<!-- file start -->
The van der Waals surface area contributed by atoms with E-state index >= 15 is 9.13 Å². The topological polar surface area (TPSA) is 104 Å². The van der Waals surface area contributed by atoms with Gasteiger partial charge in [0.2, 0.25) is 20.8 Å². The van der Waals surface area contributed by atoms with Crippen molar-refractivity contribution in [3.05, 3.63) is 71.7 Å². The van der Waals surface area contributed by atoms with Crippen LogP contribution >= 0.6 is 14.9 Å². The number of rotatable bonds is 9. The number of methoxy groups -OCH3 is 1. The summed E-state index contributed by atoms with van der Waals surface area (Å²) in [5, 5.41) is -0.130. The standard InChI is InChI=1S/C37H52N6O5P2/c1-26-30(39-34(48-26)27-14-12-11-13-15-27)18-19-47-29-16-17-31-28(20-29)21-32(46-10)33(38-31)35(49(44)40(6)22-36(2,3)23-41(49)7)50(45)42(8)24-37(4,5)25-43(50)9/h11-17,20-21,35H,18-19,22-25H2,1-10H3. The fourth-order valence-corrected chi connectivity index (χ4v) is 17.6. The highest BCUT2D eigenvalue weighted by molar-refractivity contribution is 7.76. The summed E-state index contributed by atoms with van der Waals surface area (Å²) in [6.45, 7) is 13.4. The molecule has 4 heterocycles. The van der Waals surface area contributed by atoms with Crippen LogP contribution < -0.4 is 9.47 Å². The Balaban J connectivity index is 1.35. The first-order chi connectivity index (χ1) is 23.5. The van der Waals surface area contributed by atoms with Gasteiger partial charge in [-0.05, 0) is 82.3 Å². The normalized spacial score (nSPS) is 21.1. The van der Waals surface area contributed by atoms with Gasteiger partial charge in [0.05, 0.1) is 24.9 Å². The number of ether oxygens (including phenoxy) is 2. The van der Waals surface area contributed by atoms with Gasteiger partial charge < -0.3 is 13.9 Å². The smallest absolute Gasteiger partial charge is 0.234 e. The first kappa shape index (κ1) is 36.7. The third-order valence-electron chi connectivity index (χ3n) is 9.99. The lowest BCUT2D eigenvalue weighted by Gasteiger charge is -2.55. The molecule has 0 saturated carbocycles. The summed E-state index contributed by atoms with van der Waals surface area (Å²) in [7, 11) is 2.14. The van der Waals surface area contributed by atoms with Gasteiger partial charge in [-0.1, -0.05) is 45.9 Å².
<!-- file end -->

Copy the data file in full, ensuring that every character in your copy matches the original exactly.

The van der Waals surface area contributed by atoms with E-state index >= 15 is 9.13 Å². The topological polar surface area (TPSA) is 104 Å². The van der Waals surface area contributed by atoms with Gasteiger partial charge in [0.2, 0.25) is 20.8 Å². The van der Waals surface area contributed by atoms with Crippen molar-refractivity contribution in [3.05, 3.63) is 71.7 Å². The van der Waals surface area contributed by atoms with Crippen LogP contribution >= 0.6 is 14.9 Å². The number of rotatable bonds is 9. The number of methoxy groups -OCH3 is 1. The summed E-state index contributed by atoms with van der Waals surface area (Å²) in [5, 5.41) is -0.130. The standard InChI is InChI=1S/C37H52N6O5P2/c1-26-30(39-34(48-26)27-14-12-11-13-15-27)18-19-47-29-16-17-31-28(20-29)21-32(46-10)33(38-31)35(49(44)40(6)22-36(2,3)23-41(49)7)50(45)42(8)24-37(4,5)25-43(50)9/h11-17,20-21,35H,18-19,22-25H2,1-10H3. The fourth-order valence-corrected chi connectivity index (χ4v) is 17.6. The highest BCUT2D eigenvalue weighted by molar-refractivity contribution is 7.76. The summed E-state index contributed by atoms with van der Waals surface area (Å²) in [6.45, 7) is 13.4. The molecule has 4 heterocycles. The van der Waals surface area contributed by atoms with Crippen LogP contribution < -0.4 is 9.47 Å². The Balaban J connectivity index is 1.35. The first-order chi connectivity index (χ1) is 23.5. The van der Waals surface area contributed by atoms with Gasteiger partial charge in [-0.05, 0) is 82.3 Å². The normalized spacial score (nSPS) is 21.1. The van der Waals surface area contributed by atoms with Gasteiger partial charge in [0.05, 0.1) is 24.9 Å². The number of ether oxygens (including phenoxy) is 2. The van der Waals surface area contributed by atoms with Gasteiger partial charge < -0.3 is 13.9 Å². The smallest absolute Gasteiger partial charge is 0.234 e. The first kappa shape index (κ1) is 36.7. The third-order valence-electron chi connectivity index (χ3n) is 9.99. The lowest BCUT2D eigenvalue weighted by Gasteiger charge is -2.55. The molecule has 0 saturated carbocycles. The summed E-state index contributed by atoms with van der Waals surface area (Å²) in [7, 11) is 2.14. The van der Waals surface area contributed by atoms with Gasteiger partial charge in [-0.1, -0.05) is 45.9 Å².